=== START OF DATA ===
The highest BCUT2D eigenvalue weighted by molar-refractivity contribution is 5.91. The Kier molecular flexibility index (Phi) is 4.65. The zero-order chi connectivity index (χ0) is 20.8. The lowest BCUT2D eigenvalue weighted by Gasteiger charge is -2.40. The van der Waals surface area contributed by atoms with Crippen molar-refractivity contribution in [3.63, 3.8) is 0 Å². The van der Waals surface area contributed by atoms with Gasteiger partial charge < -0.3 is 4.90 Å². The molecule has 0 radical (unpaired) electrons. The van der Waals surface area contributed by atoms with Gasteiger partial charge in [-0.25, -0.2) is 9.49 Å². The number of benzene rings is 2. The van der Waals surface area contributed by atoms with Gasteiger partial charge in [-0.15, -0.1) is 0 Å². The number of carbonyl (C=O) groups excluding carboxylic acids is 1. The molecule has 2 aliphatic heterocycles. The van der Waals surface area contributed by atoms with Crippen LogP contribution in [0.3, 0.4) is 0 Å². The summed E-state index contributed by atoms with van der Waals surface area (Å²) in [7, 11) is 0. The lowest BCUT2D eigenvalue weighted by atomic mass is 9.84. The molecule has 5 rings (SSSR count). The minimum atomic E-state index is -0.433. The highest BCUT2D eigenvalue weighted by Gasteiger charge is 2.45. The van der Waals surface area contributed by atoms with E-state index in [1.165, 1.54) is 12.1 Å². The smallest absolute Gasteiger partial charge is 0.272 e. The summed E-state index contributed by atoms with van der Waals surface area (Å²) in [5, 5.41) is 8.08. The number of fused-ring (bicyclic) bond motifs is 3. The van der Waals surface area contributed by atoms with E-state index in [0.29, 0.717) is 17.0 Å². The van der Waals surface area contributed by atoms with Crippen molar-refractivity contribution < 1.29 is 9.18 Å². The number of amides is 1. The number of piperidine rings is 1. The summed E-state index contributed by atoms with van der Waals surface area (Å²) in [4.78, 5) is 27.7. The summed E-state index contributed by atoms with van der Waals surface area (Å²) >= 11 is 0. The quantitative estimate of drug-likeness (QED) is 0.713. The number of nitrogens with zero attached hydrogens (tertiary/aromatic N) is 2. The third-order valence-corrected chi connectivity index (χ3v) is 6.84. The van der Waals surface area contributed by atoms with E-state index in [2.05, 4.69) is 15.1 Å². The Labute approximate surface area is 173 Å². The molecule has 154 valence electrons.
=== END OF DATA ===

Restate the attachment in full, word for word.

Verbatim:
The highest BCUT2D eigenvalue weighted by molar-refractivity contribution is 5.91. The Kier molecular flexibility index (Phi) is 4.65. The zero-order chi connectivity index (χ0) is 20.8. The lowest BCUT2D eigenvalue weighted by Gasteiger charge is -2.40. The van der Waals surface area contributed by atoms with Crippen molar-refractivity contribution in [3.63, 3.8) is 0 Å². The van der Waals surface area contributed by atoms with Gasteiger partial charge < -0.3 is 4.90 Å². The molecule has 0 radical (unpaired) electrons. The van der Waals surface area contributed by atoms with Gasteiger partial charge in [-0.25, -0.2) is 9.49 Å². The number of benzene rings is 2. The van der Waals surface area contributed by atoms with Gasteiger partial charge in [-0.15, -0.1) is 0 Å². The number of carbonyl (C=O) groups excluding carboxylic acids is 1. The molecule has 2 aliphatic heterocycles. The van der Waals surface area contributed by atoms with Crippen LogP contribution in [0.3, 0.4) is 0 Å². The summed E-state index contributed by atoms with van der Waals surface area (Å²) in [7, 11) is 0. The lowest BCUT2D eigenvalue weighted by atomic mass is 9.84. The molecule has 5 rings (SSSR count). The minimum atomic E-state index is -0.433. The highest BCUT2D eigenvalue weighted by Gasteiger charge is 2.45. The van der Waals surface area contributed by atoms with E-state index in [1.165, 1.54) is 12.1 Å². The smallest absolute Gasteiger partial charge is 0.272 e. The summed E-state index contributed by atoms with van der Waals surface area (Å²) in [5, 5.41) is 8.08. The number of fused-ring (bicyclic) bond motifs is 3. The van der Waals surface area contributed by atoms with E-state index in [0.29, 0.717) is 17.0 Å². The van der Waals surface area contributed by atoms with Crippen molar-refractivity contribution < 1.29 is 9.18 Å². The number of amides is 1. The number of piperidine rings is 1. The summed E-state index contributed by atoms with van der Waals surface area (Å²) in [4.78, 5) is 27.7. The summed E-state index contributed by atoms with van der Waals surface area (Å²) >= 11 is 0. The quantitative estimate of drug-likeness (QED) is 0.713. The number of nitrogens with zero attached hydrogens (tertiary/aromatic N) is 2. The third-order valence-corrected chi connectivity index (χ3v) is 6.84. The van der Waals surface area contributed by atoms with E-state index in [2.05, 4.69) is 15.1 Å². The Labute approximate surface area is 173 Å². The molecule has 154 valence electrons.